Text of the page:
What Subjective Experiences Determine the Perception of Falling Asleep During the Sleep Onset Period?

Consciousness and Cognition 19 (4):1084-1092 (2010)
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Abstract
Sleep onset is associated with marked changes in behavioral, physiological, and subjective phenomena. In daily life though subjective experience is the main criterion in terms of which we identify it. But very few studies have focused on these experiences. This study seeks to identify the subjective variables that reflect sleep onset. Twenty young subjects took an afternoon nap in the laboratory while polysomnographic recordings were made. They were awakened four times in order to assess subjective experiences that correlate with the (1) appearance of slow eye movement, (2) initiation of stage 1 sleep, (3) initiation of stage 2 sleep, and (4) 5 min after the start of stage 2 sleep. A logistic regression identified control over and logic of thought as the two variables that predict the perception of having fallen asleep. For sleep perception, these two variables accurately classified 91.7% of the cases; for the waking state, 84.1%.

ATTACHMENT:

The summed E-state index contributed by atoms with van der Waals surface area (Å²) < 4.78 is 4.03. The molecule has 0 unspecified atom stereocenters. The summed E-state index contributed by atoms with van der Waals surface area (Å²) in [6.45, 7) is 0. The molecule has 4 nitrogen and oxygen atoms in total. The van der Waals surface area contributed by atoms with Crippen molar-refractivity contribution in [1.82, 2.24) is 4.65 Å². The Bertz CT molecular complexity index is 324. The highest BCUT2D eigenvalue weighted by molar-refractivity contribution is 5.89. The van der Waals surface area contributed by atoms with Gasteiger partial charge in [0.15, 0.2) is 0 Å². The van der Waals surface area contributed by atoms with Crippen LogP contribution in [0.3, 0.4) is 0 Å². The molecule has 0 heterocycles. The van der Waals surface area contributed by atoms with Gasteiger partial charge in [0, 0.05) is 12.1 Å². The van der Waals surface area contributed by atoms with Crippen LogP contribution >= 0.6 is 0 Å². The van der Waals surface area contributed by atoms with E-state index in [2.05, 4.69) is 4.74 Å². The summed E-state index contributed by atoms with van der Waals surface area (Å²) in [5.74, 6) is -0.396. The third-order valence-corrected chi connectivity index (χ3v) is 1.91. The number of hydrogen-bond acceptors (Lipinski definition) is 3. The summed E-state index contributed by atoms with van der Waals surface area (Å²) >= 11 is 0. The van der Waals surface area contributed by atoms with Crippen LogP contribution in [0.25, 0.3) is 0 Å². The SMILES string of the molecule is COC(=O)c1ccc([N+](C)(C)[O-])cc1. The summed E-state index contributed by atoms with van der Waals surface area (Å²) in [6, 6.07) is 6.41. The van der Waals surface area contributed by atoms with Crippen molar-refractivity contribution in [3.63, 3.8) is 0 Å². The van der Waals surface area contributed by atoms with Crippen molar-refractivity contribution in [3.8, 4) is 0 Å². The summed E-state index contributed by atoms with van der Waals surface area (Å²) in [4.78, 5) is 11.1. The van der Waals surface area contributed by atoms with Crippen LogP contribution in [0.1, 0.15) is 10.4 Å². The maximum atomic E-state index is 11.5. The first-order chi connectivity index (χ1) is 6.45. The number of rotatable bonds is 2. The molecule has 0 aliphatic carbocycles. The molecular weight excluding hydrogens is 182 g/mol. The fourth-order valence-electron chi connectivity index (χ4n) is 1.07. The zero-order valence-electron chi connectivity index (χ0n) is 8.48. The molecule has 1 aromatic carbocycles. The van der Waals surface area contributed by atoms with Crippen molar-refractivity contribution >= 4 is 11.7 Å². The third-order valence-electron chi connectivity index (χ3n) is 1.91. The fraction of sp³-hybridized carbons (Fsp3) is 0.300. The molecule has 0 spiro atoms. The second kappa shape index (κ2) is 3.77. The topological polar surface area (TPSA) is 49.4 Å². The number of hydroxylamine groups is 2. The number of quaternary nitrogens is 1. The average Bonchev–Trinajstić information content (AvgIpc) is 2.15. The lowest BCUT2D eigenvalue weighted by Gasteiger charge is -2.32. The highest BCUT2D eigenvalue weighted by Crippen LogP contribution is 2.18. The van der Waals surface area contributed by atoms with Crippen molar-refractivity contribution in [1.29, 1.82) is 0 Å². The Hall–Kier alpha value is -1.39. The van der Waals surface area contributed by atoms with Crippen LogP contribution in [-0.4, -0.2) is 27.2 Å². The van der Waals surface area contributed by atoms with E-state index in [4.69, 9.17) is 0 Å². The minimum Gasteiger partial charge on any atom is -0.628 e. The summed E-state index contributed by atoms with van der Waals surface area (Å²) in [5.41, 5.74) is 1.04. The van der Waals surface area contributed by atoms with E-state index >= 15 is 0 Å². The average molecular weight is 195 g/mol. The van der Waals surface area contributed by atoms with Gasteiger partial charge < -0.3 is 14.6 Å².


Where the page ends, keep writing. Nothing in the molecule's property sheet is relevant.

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Archival date: 2015-11-21
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References found in this work BETA
Similarities and Differences Between Dreaming and Waking Cognition: An Exploratory Study.Kahan, Tracey L.; LaBerge, Stephen; Levitan, Lynne & Zimbardo, Philip
Eyelid Movements and Mental Activity at Sleep Onset.Rowley, Jason T.; Stickgold, Robert & Allan Hobson, J.
Eyelid Movements and Mental Activity at Sleep Onset.Rowley, Jason T.; Stickgold, Robert & Hobson, J. Allan

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Citations of this work BETA
Resting-State Subjective Experience and EEG Biomarkers Are Associated with Sleep-Onset Latency.Diaz, B. Alexander; Hardstone, Richard; Mansvelder, Huibert D.; Van Someren, Eus J. W. & Linkenkaer-Hansen, Klaus

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2010-10-11

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